Crochet: Crocheted fabric is created from yarn or thread using a crochet hook or machine, pulling loops of yarn or thread through other loops, creating a delicate lacey look.
Crepe: Crepe fabric has a crisp, crimped appearance. Crepe us a lightweight and has a fluid drape. It has a flowy look and is great for summer dresses, tunics and evening wear.
Chiffon: Chiffon is a lightweight plain-woven fabric with a mesh-like weave that has a transparent sheer appearance. Chiffon is airy and feminine.
Denim: Denim is typically a cotton or cotton blend fabric that is made from horizontal weft threads. Denim is sturdy yet comfortable.
Faux Suede: Faux Suede is an animal friendly material made from polyester microfiber that is woven into a thin, soft but durable fabric. The “feel” of this fabric is soft and luxurious.
Fishnet: Fishnet refers to the open, diamond-shaped knit pattern of the weave in the fabric. This is most commonly used in hosiery.
Flock: Flocking is the process of putting many small fiber particles (called Flock) onto a surface, in this case, the surface of another fabric. For example: a flocked satin would have a plain red satin fabric would have a raised black flocked pattern on the satin. When you ran your hand across the fabric you can feel the black flocking pattern on the satin. It gives the illusion of a pattern on the satin (almost like a raised lace pattern).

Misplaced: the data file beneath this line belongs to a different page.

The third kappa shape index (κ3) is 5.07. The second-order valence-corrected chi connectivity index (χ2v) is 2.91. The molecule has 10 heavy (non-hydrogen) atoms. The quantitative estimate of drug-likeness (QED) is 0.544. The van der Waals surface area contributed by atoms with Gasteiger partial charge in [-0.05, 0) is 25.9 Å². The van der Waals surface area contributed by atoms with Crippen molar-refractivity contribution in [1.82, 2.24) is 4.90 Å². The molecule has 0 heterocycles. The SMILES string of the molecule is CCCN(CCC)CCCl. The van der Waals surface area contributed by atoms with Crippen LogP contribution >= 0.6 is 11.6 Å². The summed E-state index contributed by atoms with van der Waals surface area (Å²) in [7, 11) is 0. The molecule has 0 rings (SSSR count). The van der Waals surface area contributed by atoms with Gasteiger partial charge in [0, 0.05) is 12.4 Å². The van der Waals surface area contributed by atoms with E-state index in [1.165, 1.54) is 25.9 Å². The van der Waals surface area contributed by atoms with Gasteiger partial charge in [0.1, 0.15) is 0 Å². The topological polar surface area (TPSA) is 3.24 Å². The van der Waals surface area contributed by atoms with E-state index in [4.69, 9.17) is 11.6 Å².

Gauze: Gauze fabric is an open-weave soft lightweight cotton. It is breathable and great for warm weather.
Horsehair: Horsehair fabric (sometimes called crinoline) is a flexible netting that adds volume to hemlines, sleeves, etc.
Knit: Knit fabric is a textile the is created from knitting rather being woven. Knit fabric is more flexible (stretchy).
Lace: Lace is a delicate fabric made of yarn or thread in an open web-like pattern made by machine or hand.
Mesh: Mesh fabric is made from loosely woven or knitted breathable material with closely spaced holes that has a sheer appearance.
Satin: Satin fabric refers to a special type of weave: Twill weaving. Weft threads, which are four horizontal yarns, are covered by a single lengthwise yarn, leading to fewer interlacing, which gives satin it unique softness. The threads on the top are called warp strands, which run vertically, while the ones on the bottom are called weft strands (horizontal). This process is calls “floating.” Floating allows large portions of thread to reflect light, which make the fabric appear shiny.
Taffeta: Taffeta fabric is known as a luxury fabric. It comes in both a stiffer and softer form. Taffeta is usually for formal dresses. Taffeta is a crisp tightly woven plain weave fabric.
Tulle: Tulle fabric is a lightweight very fine sheer netting. Tulle is most commonly used for wedding gowns and formals.
Velvet: Velvet fabric is a distinctive soft fuzzy pile woven fabric. Velvet is woven as a double cloth. Two pieces of fabric are woven together face to face with long threads’ it is then cut in between these clothes with a sharp blade which make for the luxurious pile. The pile is maintained at a height of less than ½ a centimeter throughout the surface making it very smooth and shiny.